Pinhole photography is photography using a pinhole or aperture instead of a lens. These apertures are tiny holes used to focus light and capture the image. Using a camera in this way creates a light-proof box between the aperture and sensor allowing the pinhole photographer to capture the subject of the photo. Once light passes through the single point on the aperture it is inverted and captured by the film, sensor, or screen. A unique property of pinhole photography is when capturing an image there is no defined focus within the field of view. This along with controlling the amount of light allowed into their photographs gives pinhole photographers a unique perspective on the art of photography.

The history dates back to 330 BC with Aristotle questioning the ability to make a circular image when shining through a square hole marking the first reference to the optic laws that make pinhole cameras possible. In 1000 AD Alhazen (Ibn Al-Haytham) invented the first pinhole camera. He was the authority on optics during his time in the Middle Ages. To learn more about the history of pinhole photography, cameras, and photography as a whole, please visit the International Institute of Optics and the 3rd Annual Light Seminar.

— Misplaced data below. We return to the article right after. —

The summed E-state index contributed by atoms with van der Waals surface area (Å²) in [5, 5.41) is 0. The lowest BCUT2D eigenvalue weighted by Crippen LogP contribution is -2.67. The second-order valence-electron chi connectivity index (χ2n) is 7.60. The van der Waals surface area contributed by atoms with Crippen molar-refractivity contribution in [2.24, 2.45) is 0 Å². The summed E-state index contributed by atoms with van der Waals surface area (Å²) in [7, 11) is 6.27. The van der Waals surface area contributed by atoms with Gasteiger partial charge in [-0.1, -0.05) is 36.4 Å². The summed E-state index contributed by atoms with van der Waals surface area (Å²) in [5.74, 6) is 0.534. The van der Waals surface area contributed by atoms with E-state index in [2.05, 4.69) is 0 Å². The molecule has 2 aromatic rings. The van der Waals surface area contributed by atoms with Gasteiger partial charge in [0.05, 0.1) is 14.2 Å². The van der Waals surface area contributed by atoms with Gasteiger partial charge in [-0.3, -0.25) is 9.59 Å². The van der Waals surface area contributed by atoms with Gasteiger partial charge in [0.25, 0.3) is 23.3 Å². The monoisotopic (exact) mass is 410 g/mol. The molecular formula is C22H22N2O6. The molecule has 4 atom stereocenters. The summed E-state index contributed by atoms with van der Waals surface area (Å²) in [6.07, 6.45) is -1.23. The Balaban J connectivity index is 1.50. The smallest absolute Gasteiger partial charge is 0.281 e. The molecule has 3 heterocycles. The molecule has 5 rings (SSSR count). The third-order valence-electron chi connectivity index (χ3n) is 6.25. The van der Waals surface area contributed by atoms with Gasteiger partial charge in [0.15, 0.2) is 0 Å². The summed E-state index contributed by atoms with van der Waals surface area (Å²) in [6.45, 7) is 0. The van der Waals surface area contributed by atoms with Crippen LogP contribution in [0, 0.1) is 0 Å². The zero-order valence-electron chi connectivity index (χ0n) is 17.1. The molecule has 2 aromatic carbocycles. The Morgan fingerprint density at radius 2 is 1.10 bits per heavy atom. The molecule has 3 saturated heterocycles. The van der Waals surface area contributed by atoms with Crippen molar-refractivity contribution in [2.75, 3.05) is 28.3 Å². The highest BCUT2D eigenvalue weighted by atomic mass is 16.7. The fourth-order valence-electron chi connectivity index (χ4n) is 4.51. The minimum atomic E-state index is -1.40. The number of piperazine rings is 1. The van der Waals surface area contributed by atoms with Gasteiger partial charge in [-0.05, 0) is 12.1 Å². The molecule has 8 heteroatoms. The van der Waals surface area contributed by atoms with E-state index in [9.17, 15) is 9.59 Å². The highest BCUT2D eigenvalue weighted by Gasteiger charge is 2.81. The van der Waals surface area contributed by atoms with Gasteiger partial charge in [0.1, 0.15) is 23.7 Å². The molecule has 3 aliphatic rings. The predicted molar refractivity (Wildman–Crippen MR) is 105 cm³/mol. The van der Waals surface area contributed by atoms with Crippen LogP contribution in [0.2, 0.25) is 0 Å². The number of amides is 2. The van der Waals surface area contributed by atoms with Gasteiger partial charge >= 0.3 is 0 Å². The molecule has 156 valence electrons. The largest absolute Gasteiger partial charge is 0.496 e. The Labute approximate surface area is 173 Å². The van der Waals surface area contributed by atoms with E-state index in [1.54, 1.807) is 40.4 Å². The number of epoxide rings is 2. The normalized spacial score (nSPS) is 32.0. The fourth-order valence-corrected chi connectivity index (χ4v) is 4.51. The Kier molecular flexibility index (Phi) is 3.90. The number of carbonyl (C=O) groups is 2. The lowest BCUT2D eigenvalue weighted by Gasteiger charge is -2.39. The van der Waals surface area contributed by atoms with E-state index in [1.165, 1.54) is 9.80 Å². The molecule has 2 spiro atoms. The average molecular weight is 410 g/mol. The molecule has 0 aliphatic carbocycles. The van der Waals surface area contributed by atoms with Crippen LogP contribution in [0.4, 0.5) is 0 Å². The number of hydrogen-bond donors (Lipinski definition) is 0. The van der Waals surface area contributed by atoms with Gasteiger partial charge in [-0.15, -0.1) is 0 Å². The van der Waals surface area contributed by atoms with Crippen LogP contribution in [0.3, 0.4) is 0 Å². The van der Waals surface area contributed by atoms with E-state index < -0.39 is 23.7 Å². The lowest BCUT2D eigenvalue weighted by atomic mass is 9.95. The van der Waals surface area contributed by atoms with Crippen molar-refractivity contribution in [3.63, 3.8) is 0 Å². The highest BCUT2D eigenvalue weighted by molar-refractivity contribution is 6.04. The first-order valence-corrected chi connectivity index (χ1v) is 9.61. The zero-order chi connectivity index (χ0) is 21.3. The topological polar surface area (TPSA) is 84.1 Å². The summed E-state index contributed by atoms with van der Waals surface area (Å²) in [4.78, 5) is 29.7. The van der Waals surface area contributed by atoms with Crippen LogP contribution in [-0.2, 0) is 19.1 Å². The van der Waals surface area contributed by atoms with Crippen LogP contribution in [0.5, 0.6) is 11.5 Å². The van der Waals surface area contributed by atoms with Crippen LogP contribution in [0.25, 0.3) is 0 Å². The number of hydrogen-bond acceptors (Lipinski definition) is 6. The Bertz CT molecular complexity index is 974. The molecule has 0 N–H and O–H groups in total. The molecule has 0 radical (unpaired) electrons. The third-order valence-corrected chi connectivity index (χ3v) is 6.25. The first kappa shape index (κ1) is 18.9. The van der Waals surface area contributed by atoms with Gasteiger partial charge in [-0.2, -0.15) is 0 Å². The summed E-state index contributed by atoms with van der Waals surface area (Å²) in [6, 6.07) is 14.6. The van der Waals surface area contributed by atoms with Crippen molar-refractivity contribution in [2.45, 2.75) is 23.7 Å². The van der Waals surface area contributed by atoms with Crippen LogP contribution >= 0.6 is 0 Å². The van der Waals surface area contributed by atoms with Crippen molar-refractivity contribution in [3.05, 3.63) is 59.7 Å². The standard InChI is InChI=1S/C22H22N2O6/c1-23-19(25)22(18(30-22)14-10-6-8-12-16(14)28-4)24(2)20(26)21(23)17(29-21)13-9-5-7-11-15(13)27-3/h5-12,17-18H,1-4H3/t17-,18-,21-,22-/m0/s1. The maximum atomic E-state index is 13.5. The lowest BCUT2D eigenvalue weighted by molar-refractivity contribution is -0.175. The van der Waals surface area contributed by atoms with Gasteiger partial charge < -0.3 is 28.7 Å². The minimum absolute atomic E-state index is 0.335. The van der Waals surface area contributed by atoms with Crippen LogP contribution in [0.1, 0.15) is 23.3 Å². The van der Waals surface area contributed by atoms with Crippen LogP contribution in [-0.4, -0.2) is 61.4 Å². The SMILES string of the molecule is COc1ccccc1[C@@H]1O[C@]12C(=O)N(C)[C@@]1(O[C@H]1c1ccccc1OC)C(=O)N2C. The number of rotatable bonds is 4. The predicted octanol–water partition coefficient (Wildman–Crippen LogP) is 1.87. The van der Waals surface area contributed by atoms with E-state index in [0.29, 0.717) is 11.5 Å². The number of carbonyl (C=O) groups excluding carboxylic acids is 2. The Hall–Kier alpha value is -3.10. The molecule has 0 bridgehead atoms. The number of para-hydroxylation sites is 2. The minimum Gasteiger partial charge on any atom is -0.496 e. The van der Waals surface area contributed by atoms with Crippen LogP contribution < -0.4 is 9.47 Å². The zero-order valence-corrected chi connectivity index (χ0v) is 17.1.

Lenox Laser’s Joe d’Entremont and Josh Anderson took to experimenting with pinhole photography using pinhole caps from Daystar Laser. Daystar Laser’s pinhole caps allow for pinhole photography using a digital camera. Below is a selection of photos from the experiment.

To find more information about pinhole photography or to get started yourself please visit Daystar Laser.

Precision Laser Drilling for Custom Optical and Flow Calibrated Applications